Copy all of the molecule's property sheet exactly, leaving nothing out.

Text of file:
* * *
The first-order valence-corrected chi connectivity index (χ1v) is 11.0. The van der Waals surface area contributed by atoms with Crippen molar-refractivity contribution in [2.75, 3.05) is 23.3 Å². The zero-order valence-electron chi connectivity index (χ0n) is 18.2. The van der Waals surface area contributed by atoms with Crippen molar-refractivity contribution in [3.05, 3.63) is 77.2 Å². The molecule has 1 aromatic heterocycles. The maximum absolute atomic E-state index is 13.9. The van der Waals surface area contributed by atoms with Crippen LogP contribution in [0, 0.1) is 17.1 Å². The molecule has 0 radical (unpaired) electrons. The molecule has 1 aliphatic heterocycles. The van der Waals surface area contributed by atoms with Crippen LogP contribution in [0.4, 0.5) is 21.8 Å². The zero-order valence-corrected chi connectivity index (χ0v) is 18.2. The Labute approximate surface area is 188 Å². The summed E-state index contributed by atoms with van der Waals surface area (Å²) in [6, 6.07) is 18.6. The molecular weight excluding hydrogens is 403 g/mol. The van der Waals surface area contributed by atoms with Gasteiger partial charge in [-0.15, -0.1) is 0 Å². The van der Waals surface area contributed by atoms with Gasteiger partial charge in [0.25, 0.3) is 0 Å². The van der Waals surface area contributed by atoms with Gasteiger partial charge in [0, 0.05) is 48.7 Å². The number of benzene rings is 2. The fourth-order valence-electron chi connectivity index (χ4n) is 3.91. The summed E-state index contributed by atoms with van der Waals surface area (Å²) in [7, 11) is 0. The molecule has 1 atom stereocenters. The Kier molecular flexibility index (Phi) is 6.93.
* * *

The first-order valence-corrected chi connectivity index (χ1v) is 11.0. The van der Waals surface area contributed by atoms with Crippen molar-refractivity contribution in [2.75, 3.05) is 23.3 Å². The zero-order valence-electron chi connectivity index (χ0n) is 18.2. The van der Waals surface area contributed by atoms with Crippen molar-refractivity contribution in [3.05, 3.63) is 77.2 Å². The molecule has 1 aromatic heterocycles. The maximum absolute atomic E-state index is 13.9. The van der Waals surface area contributed by atoms with Crippen LogP contribution in [0, 0.1) is 17.1 Å². The molecule has 0 radical (unpaired) electrons. The molecule has 1 aliphatic heterocycles. The van der Waals surface area contributed by atoms with Crippen LogP contribution in [0.4, 0.5) is 21.8 Å². The zero-order valence-corrected chi connectivity index (χ0v) is 18.2. The Labute approximate surface area is 188 Å². The summed E-state index contributed by atoms with van der Waals surface area (Å²) in [6, 6.07) is 18.6. The molecular weight excluding hydrogens is 403 g/mol. The van der Waals surface area contributed by atoms with Gasteiger partial charge in [-0.15, -0.1) is 0 Å². The van der Waals surface area contributed by atoms with Gasteiger partial charge in [0.25, 0.3) is 0 Å². The van der Waals surface area contributed by atoms with Gasteiger partial charge in [0, 0.05) is 48.7 Å². The number of benzene rings is 2. The fourth-order valence-electron chi connectivity index (χ4n) is 3.91. The summed E-state index contributed by atoms with van der Waals surface area (Å²) in [7, 11) is 0. The molecule has 1 atom stereocenters. The Kier molecular flexibility index (Phi) is 6.93.